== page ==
Assembly, class (at DiCocoa’s since it closed for a month today and half my class of two was missing), class, quick lunch, theatre, theatre, theatre, theatre, theatre, snack, theatre, theatre, theatre, quick dinner, theatre, theatre, theatre, theatre, bed. Drive to Rumford, shopping for theatre, drive back from Rumford, quick brunch, theatre, theatre, theatre, theatre, theatre, theatre, theatre, theatre, theatre, theatre, theatre, theatre, theatre, dinner, clean the theatre, Directors’ Notes and the program for the play, glogging, bed (soon… oh so soon). (Yes, I spell theatre the semi-pretentious, British “-re” way. It is something I picked up when I was a semi-pretentious theatre nerd in high school and have never given up.)
As you can see, my weekend was all about the theatre. This coming Thursday, Friday, and Saturday, the Gould Academy Department of Performing Arts presents The Laramie Project at 7:30 pm in Bingham auditorium. So since the show opens next Thursday, that means this weekend was Tech Weekend. For those of you who have never taken part in a play, tech weekend is when the lights and sounds are added to the show to elevate from a group of people on a stage to actors performing Theatre with a capital T. It is also a time sink that keeps everyone involved in the play in the theatre for hours. I think everyone involved logged at least 11 hours in Bingham between 1 on Saturday and 6:15 on Sunday.
For those of you who don’t know much about the show, here is an except from the directors’ notes for our production:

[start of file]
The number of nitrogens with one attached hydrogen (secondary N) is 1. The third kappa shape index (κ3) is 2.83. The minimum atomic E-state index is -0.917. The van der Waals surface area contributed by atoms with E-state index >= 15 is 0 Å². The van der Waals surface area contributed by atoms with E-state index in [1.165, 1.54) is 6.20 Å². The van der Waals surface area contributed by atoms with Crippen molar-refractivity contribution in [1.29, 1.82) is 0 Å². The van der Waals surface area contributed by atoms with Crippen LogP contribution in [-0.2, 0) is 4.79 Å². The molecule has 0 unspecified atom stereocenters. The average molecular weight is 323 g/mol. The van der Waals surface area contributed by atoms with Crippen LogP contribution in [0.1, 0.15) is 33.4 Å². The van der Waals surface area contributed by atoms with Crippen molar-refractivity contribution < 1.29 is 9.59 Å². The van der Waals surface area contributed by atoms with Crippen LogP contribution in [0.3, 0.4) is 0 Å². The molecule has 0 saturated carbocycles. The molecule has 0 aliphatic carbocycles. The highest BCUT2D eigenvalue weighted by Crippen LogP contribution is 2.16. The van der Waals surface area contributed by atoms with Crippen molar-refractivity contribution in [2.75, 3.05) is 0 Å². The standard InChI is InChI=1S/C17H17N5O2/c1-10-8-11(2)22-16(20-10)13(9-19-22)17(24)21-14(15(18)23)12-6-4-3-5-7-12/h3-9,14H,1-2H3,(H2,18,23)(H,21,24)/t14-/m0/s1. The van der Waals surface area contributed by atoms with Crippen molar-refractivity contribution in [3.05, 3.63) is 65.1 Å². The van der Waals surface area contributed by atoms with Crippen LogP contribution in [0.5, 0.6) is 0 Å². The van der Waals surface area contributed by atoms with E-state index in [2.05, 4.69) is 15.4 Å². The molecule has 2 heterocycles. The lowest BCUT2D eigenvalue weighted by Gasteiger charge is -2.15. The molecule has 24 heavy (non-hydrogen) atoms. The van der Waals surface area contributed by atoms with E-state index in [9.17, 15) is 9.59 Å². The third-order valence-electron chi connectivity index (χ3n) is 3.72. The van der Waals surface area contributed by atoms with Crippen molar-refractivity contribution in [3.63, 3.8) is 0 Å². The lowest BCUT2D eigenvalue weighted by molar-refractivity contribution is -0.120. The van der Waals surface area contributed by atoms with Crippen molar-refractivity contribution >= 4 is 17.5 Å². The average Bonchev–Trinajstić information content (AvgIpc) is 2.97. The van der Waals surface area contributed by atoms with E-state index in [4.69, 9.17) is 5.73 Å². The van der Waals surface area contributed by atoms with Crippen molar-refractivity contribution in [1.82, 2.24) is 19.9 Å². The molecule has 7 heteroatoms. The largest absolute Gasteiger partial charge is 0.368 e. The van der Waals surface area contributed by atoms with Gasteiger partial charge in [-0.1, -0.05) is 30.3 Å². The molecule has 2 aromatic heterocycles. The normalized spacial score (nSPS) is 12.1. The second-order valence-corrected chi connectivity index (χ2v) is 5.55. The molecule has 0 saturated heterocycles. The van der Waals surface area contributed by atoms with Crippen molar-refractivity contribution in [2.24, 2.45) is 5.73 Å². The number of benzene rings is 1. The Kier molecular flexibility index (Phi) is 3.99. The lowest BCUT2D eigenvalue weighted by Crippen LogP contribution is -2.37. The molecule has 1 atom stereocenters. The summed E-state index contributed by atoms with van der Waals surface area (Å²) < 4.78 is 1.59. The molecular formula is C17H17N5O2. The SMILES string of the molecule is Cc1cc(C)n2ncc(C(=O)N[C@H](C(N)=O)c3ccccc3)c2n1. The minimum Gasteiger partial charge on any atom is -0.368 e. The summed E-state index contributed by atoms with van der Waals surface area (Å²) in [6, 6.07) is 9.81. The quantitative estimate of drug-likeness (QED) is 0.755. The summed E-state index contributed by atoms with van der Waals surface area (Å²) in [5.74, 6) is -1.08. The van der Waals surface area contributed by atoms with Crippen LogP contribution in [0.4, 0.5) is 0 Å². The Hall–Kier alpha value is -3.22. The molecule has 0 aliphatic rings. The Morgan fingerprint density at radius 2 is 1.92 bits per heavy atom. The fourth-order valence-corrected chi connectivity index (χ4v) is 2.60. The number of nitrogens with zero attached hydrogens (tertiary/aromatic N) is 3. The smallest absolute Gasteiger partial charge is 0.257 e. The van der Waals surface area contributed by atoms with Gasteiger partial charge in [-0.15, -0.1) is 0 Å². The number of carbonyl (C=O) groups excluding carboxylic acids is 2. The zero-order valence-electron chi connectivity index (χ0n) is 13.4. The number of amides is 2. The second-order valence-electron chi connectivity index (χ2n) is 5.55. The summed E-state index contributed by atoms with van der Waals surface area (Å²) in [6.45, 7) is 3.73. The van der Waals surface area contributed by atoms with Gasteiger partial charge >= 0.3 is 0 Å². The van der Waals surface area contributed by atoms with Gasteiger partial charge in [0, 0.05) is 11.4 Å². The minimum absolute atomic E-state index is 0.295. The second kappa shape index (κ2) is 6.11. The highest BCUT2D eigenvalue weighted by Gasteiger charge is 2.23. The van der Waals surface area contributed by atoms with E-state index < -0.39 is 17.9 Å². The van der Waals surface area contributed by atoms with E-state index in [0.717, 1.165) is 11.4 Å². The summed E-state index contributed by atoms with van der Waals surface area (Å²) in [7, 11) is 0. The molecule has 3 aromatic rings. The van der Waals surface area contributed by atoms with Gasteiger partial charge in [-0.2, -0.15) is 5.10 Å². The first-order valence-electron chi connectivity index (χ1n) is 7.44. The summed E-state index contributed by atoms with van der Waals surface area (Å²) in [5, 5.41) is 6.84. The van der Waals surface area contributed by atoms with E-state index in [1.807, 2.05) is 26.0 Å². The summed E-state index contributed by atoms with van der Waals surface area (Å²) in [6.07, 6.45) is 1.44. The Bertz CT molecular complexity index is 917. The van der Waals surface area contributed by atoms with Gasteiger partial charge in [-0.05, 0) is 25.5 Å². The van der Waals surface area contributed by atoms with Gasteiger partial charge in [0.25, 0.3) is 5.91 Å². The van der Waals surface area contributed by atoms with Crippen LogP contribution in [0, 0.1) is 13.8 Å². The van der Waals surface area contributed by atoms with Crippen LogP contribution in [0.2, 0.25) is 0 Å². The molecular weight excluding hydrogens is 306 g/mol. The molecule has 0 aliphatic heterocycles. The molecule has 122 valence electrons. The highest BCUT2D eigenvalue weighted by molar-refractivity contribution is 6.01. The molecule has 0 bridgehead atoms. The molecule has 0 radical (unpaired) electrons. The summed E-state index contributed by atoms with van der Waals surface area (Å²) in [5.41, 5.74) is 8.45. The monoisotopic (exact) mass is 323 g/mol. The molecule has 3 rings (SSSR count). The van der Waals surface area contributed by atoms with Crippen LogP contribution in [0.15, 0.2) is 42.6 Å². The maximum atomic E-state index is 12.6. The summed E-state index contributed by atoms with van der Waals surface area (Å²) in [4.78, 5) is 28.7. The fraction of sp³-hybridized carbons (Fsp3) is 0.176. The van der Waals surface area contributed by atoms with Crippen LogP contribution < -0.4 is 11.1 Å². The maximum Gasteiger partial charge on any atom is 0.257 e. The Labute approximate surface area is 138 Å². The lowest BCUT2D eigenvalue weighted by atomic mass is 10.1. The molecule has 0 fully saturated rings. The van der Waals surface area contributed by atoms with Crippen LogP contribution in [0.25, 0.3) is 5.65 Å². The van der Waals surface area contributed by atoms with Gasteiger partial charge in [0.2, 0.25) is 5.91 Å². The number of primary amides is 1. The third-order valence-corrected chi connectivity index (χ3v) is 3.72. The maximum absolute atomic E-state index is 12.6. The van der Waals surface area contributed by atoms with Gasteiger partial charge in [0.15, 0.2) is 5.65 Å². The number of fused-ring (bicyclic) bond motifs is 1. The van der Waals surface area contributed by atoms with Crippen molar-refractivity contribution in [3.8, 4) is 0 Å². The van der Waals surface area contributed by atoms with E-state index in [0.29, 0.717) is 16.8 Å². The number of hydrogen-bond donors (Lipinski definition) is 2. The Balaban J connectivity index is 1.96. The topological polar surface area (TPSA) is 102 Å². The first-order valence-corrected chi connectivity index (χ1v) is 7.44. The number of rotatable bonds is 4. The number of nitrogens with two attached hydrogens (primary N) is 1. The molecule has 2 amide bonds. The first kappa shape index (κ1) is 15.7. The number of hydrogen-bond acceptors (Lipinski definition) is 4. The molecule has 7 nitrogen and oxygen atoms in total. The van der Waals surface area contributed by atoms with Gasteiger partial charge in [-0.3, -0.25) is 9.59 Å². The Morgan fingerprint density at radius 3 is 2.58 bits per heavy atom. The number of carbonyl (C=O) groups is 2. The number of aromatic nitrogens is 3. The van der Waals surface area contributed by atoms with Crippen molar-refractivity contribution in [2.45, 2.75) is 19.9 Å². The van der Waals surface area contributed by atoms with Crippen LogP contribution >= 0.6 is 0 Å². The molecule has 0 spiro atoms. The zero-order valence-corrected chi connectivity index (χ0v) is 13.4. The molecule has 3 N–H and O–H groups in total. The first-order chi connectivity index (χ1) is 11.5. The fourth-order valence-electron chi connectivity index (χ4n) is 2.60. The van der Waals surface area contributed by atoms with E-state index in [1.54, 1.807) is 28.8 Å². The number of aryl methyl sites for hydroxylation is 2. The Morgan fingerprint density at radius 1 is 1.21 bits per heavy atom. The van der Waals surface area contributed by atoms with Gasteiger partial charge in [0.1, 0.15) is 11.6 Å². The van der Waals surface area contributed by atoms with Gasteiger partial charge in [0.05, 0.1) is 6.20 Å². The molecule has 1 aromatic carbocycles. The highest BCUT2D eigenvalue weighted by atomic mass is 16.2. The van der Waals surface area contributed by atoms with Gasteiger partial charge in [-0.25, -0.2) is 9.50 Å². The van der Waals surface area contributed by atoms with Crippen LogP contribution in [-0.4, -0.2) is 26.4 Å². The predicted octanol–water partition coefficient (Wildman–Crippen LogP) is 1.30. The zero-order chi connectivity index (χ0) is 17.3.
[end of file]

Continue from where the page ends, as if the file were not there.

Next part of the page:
Is The Laramie Project still relevant? We believe that it is.
While this play is about a specific event, it also speaks to many universal themes. Matthew Shepard’s murder is a lens to look at how people deal with an event that shakes a community to it core. How people reconcile conflicting beliefs within themselves. How a community is impacted by a event that divides members of the community. How tragic events can cause individuals to grow and people to change. How the legal system works to bring justice and closure. How hope can live through dark moments. How we move on from tragedy.
It seems to me that many gloggers have had a “thing.” Something that they do on a weekly basis. Doug has his “Overheard” section. Natalie had her Yogi Tea quotes last year. And at some point there was a glogger (Lan Truong) who was all about the kitten pictures. I think my “thing” is going to introduce you to a new Gouldie, or Gouldies, with a picture and a very short intro to who they are.
And this week, I am going to break away from my plan (I know… breaking my own rules on week two, not the best start.) This week, instead of my introductions of students or co-workers, I am going to introduce a few of my actors’ characters. (I also want to apologize to my actors who are going to hate me… I took the pictures during the run this afternoon while I was doing a few other things, they are are fairly terrible pictures… sorry guys… Mr. MacKnight will come by in a few days to take better pictures.)
This is Rob DeBree. She is a Detective on the Albany County Sheriffs Department. She is also the chief investigator of the Matthew Shepard case. She works hard to make sure that the case was completely by the book. Close that case, Rob, close that case.
This is Matt Galloway. He is the bartender at The Fireside Lounge. He is the key eye witness in the case against Aaron McKinney and Russell Henderson. He also is a natural conversation and his character speaks for itself. Talk, Matt, Talk.
This is Zubaida Ula. She is an Islamic feminist and student at the University of Wyoming. She takes an active role in endeavoring to memorialize Matthew Shepard. She also doesn’t like getting into the doctrine of physical modesty in the potato chip aisle. Own it, Zubaida, own it.
Next week, the show will be over and I will have a some what different (much less theatre focused) outlook on life. I hope to see everyone local at the show. Thursday, Friday, or (and?) Saturday. 7:30 PM. Bingham Theatre.